Q: I rent an apartment in Minneapolis, and I have an emotional support dog. However, my landlord is saying that since I don’t have a signed written lease, I cannot have my dog on the property. I am a tenant, though, and pay rent, but he will not give me a written lease to sign. What should I do?
A: In Minnesota, when a landlord rents space to a tenant, there is either a verbal agreement or a written lease. When there is any type of basic agreement allowing a tenant to stay in a place, it is considered a lease and can be enforced by the landlord or tenant in court. A verbal agreement gives the tenant rights and protections under Minnesota law, even if you weren’t paying any rent. Since you are paying rent and are living in the building, which means that you and the landlord have come to some type of agreement, then you are considered a tenant with a lease even though your name isn’t on a written lease.
Landlords typically have to make a reasonable accommodation and allow their tenants to have emotional support animals (ESAs) under the Fair Housing Act, unless their building falls under one of the following exceptions: Landlords do not have to allow emotional support animals if their building has four or fewer units and the landlord is living in one of them; or if they are renting out a single-family home that was rented or sold without a real estate broker; or if the building is a private club. If these conditions do not apply to the unit you are renting, then your landlord must consider your application to have an emotional support animal.
Your emotional support dog is different from a service animal because service animals must meet specific certifications. An emotional support animal does not have to be certified, and is chosen as a companion to people who are psychologically or emotionally disabled. Your landlord cannot charge extra pet rent or pet fees for your emotional support dog, but you can be charged at the end of your tenancy for any damage your dog may have caused to the unit. Even though your name isn’t on a written lease, you are still considered a tenant with a lease, so the Fair Housing Act still applies to you. Therefore, your landlord should make a reasonable accommodation for your emotional support animal.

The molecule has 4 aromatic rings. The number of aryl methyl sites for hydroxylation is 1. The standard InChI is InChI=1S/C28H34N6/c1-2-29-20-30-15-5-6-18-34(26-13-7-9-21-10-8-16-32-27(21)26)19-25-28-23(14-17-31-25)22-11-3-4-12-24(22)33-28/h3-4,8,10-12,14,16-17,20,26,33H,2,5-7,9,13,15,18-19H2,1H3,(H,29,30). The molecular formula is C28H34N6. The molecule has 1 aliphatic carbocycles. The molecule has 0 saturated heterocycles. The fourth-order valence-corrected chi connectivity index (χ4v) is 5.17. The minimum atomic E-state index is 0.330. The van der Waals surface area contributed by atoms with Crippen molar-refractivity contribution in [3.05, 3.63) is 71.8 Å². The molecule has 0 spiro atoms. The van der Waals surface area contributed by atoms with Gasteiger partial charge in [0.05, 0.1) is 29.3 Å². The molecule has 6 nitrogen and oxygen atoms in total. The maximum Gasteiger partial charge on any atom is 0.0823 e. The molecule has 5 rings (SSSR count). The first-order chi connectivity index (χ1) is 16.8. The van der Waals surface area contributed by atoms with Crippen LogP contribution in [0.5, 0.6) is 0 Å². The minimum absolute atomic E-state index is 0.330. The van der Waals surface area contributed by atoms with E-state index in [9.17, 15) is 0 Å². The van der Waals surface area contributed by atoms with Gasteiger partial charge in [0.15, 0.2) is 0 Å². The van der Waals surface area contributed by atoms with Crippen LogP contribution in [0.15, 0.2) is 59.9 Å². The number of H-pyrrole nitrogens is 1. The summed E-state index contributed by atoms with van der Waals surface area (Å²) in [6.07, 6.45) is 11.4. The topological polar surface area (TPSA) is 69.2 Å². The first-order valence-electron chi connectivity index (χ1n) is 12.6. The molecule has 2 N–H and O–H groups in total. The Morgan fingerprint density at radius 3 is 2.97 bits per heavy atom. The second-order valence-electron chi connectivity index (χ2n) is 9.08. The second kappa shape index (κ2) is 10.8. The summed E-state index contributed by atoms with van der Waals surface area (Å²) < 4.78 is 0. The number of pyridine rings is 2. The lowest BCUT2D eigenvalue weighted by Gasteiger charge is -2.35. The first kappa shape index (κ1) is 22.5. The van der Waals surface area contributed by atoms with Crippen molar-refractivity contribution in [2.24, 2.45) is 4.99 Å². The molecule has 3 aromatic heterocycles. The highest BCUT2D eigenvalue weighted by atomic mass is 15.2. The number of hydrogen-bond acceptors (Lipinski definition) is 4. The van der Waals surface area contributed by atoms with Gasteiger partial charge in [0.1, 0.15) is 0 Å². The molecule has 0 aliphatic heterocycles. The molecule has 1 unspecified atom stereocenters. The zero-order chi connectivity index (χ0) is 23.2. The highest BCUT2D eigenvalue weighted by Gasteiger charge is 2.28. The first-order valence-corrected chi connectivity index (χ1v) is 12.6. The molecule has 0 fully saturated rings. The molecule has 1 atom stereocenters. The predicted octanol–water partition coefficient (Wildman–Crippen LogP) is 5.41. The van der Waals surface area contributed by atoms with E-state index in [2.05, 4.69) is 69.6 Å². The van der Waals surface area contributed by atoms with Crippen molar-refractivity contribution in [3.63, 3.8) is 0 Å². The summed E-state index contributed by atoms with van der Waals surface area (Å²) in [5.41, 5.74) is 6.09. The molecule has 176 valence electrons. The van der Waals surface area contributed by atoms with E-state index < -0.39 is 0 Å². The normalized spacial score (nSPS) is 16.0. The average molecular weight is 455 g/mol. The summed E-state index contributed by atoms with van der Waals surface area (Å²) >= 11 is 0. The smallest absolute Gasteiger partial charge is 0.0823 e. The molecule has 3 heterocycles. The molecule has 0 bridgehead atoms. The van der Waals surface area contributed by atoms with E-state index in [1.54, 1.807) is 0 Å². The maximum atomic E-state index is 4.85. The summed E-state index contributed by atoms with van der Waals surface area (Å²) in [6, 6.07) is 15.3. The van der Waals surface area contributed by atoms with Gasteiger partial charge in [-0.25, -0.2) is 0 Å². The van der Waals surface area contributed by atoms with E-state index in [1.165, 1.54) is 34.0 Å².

If your landlord still won’t accept your emotional support animal, then you should provide him with a written letter from a licensed mental health professional, such as a physician, psychiatrist or social worker, stating that you would benefit from having an emotional support animal. Under the Fair Housing Act, this letter should be sufficient proof of your need for an emotional support animal.
If you cannot get a letter from a licensed mental health professional, there are many services available to provide sufficient proof after a successful assessment. There are ESA doctors who can determine if you’re eligible for an emotional support animal.
Remember, your landlord does not have the right to inquire about your emotional issue or disability, but can require written proof, such as a letter from a licensed mental health professional stating that you need this animal to function in a normal capacity. The requirement of written proof from a licensed mental health professional prevents tenants from saying they need an animal for emotional issues when they really just want a pet.
If your landlord refuses to make a reasonable accommodation to allow your emotional support dog, even after receiving written proof from a licensed mental health professional, then you should contact an attorney.
Kelly Klein is a Minneapolis attorney. Participation in this column does not create an attorney/client relationship with Klein. Do not rely on advice in this column for legal opinions. Consult an attorney regarding your particular issues. E-mail renting questions to email@example.com, or write to Kelly Klein c/o Star Tribune, 650 3rd Av. S., Minneapolis, MN 55488. Information provided by readers is not confidential.